Then I saw the news. The first of four horrific stories I would hear over the weekend. All involving toddlers our boys’ age. I saw the first on a small, local news source: a three-year-old drowned in a pool at a local neighborhood. My heart wobbled. My eyes welled. My thoughts went out to that poor family. That precious little girl and the fear she’d faced all by herself, her loved ones not knowing until it was too late. My heart cracked along with my voice as I asked the universe, WHY?

The next news came two days later. This one, even more horrific (how can that be possible, you ask?) because a felony murder charge and four counts of cruelty to children followed in its wake. Yet another three-year-old, this time a boy, had drowned in a pool. And this time, the sweet baby not only fought his way through to the other side alone and frightened, but had pretty much been fighting his way through to the other side, alone and afraid, his entire life. The only ones ever there to comfort him most days were his three other siblings: a four-year old and a set of one-year-old twins. On Monday, they’d been left alone in their home for over fourteen hours, needing food, diaper changes, and comforting. But most of all, needing love. A parent who cared. My heart cracked wide open. This time I begged the universe for an answer to WHY?

Later that night, my eldest daughter texted Mike and me with a simple request: “Don’t let the boys around lawnmowers.” We were putting the boys to bed and I didn’t have time to respond. But I knew it wasn’t going to be good. She was on 24-hour call.  As a surgeon on trauma, most of what she sees isn’t good. Especially on holidays. I was afraid to learn the story behind her plea. I snuggled Tate a bit harder, as we finished his lullaby. Then I slipped him in amongst his blankets and kissed him goodnight. Mike had Parker in the other room, and I knew he was doing the same.

It wasn’t until later that I learned the full story. (Trauma call doesn’t give surgeons a lot of time to make phone calls.) But when I heard, my hand flew to my mouth. I fought back the urge to scream. Yet another three-year old. This one made it, thankfully. But he lost a leg. To a massive, zero-turn lawn mower. It chewed and hacked at him until there was nothing anyone could do to save it. But they could save him. And they did. This time, the boy’s father had been there. He’d borne witness to the carnage.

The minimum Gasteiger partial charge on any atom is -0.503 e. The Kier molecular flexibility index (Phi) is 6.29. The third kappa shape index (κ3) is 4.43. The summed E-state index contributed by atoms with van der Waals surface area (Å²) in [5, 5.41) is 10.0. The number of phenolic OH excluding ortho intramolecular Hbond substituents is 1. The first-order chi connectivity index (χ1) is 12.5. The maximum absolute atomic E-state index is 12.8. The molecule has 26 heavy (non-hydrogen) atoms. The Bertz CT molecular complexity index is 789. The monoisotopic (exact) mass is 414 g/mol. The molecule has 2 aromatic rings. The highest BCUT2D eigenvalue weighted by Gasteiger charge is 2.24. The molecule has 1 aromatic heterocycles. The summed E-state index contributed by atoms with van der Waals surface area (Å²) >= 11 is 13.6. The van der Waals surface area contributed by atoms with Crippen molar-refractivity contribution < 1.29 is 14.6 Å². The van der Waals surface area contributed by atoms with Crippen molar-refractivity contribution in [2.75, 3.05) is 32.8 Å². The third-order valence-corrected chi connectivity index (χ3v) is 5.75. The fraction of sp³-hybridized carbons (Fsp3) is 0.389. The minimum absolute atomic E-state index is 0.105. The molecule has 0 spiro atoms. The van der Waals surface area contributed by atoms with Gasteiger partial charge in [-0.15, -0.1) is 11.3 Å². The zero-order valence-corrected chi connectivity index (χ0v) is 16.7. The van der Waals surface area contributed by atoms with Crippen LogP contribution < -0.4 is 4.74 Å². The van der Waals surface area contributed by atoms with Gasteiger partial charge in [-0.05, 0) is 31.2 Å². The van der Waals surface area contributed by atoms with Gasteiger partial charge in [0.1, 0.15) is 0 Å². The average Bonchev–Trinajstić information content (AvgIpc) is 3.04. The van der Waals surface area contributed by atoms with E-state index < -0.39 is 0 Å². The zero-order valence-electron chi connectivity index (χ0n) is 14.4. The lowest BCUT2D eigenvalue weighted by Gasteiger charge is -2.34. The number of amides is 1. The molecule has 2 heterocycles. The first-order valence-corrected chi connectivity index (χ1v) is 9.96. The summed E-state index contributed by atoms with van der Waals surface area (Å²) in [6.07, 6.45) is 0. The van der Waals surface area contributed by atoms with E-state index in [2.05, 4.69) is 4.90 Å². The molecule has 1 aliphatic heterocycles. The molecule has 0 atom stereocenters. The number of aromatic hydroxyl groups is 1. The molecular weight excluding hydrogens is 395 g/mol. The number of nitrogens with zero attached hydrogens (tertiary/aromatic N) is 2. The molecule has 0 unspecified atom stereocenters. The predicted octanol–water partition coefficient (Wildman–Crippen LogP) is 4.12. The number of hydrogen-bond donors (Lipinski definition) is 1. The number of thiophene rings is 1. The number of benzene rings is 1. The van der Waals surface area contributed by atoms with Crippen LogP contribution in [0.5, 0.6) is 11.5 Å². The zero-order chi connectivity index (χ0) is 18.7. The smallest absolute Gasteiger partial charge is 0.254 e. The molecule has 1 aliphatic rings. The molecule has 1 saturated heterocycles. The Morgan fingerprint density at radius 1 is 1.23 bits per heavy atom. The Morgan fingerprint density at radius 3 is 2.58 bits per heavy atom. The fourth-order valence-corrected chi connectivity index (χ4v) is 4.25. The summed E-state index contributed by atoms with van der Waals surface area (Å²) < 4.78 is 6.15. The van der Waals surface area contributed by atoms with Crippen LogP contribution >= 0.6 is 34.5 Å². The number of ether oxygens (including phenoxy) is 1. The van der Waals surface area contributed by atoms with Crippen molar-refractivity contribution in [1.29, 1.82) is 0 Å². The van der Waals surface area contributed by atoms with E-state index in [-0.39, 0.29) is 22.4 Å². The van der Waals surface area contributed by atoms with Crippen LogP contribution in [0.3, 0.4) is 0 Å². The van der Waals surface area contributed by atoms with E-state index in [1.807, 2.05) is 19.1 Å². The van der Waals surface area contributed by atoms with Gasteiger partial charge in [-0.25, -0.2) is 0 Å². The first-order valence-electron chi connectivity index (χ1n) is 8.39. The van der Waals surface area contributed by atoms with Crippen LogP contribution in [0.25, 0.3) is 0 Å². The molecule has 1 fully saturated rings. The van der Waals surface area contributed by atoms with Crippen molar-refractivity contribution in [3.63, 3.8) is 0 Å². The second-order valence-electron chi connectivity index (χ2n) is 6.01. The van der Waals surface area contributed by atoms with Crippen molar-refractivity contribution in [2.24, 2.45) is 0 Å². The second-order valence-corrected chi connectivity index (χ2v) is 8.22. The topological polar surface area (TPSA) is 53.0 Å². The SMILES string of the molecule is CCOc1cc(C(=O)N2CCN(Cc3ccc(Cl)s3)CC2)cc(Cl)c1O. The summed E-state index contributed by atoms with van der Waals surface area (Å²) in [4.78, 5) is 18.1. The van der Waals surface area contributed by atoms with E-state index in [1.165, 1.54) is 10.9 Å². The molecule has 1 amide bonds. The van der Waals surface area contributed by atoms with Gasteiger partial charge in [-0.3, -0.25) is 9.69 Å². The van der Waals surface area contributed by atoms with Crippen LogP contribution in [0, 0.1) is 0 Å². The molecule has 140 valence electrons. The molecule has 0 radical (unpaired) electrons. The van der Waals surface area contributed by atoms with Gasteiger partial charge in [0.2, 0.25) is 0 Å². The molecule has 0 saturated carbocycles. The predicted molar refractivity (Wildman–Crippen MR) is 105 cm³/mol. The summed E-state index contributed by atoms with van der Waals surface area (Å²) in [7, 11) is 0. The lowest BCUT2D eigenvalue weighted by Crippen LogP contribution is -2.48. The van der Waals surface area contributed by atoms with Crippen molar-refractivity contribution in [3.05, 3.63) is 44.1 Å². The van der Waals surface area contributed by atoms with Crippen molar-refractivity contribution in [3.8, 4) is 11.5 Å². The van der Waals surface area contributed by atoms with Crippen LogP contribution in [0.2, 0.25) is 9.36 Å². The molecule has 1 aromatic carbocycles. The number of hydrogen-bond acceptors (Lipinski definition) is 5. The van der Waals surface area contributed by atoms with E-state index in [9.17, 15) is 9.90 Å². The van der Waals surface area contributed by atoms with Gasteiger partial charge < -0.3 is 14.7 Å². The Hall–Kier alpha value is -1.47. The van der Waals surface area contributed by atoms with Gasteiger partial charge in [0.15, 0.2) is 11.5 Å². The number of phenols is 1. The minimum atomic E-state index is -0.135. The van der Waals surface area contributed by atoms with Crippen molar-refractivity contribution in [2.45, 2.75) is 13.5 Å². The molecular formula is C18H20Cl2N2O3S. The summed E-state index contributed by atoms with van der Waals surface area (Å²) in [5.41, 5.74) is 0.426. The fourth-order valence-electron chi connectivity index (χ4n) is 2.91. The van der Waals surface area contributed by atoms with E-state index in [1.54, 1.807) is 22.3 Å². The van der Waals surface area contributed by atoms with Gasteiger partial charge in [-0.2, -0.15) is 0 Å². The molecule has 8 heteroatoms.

And then the final news. Again, from Monday. Again, on Memorial Day. Because the cold, callous universe took full advantage of the beginnings of summer and all the seemingly joyous things that should come with it – family reunions, pool parties, greening lawns – to delve roughshod into innocence and destroy it. Again, on Monday, a father, arriving home after a quick trip into town for BBQ supplies… he backed into his driveway and unknowingly pinned his toddler son between his truck and the house.

This is a story that keeps repeating itself. I’ve heard it so many time. Two times in the last year, it has reached the national news. Children of former NFL stars, both three-years old, were accidentally run over in the past year. One by a parent. One by a family friend. And now this toddler (who thankfully lived). All three cases have been accidents.

As all these over Memorial Day weekend have been accidents, even the one with the murder charge. No one intentionally set out for any of this to happen. And I can’t imagine the guilt that they all feel (yes, again, even that mother). They know they were negligent — one criminally so –but they were all negligent and they know it.

And please believe me, I’m not casting stones here. Not at all. Because we’ve all been there (though most of us haven’t been in the place that the second mother was. I don’t EVEN understand how anyone can ever be in that place). But as for the others, we’ve all been there. I for sure have – a fact that rips through my heart and wedges deep in my conscience.